If you need more precise guidelines to help you start the process of building your own budget, there are many resources available to you. Several of these can be found on the Internet simply by doing a search on “budgets” or “how to do a budget”.

Debbie Dragon is a freelance writer providing articles for, a site that helps it's readers save money, with unique money saving tips and tricks for your busy lifestyle.

Friday, September 25, 2009

Making Your Money Go Farther

This guest post is by Tisha Tolar, a writer for, where she provides information about credit card consolidation, debt relief and how to get out of debt.

With falling stock prices and job layoffs, stretching your money is more important now than it has been in many years. Budgeting is a common technique for managing money; yet many people find the budgeting process too convoluted. The spreadsheets and receipts become overwhelming.

With any system, if it becomes too much work, you quit doing it. The solution for finding the right way to track your spending involves creating a system that is simple and easy to use with no more than one or two steps.

Instead of using a combination of credit cards, checks, debit cards and cash, use an envelope system. The envelope system involves the use of only cash. This system pays for expenses such as food, haircuts, entertainment, gasoline, gifts and clothing. It generally does not cover fixed expenses such as mortgage, utilities, and telephone, tuition and loan payments. Here is how it works:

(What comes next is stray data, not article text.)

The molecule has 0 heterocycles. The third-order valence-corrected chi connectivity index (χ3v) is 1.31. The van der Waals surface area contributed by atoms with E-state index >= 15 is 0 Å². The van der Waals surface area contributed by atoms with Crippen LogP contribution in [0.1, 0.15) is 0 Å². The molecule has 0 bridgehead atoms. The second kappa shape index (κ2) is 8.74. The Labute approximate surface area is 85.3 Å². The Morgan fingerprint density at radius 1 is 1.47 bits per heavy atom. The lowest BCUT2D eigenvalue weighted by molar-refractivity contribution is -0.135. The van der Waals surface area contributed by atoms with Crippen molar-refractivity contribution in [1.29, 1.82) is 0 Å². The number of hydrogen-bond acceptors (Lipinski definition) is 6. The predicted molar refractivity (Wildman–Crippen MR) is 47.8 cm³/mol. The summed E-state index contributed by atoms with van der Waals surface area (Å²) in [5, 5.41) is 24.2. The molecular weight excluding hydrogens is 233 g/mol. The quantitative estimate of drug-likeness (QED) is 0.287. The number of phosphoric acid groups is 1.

Determine how much money you should be spending or have available to spend each month. Note that the amount should not exceed the disposable income you have available after paying your fixed expenses.
To arrive at this amount, subtract your monthly fixed expenses from your monthly income. The amount left is your disposable amount.
Divide your monthly disposable amount of money by four. This is how you arrive at your weekly budget.
Put cash in an envelope equal to the weekly amount you set aside.
For one week, all the money you spend comes from the cash in the envelope. This means you will not be using credit cards, debit cards or writing checks. This also means you don’t have to transfer the information from your receipts to a gad-awful spreadsheet.
At the end of the week, any leftover funds can be set aside for emergencies or larger purchases. Another option is to move the leftover money into next week’s envelope.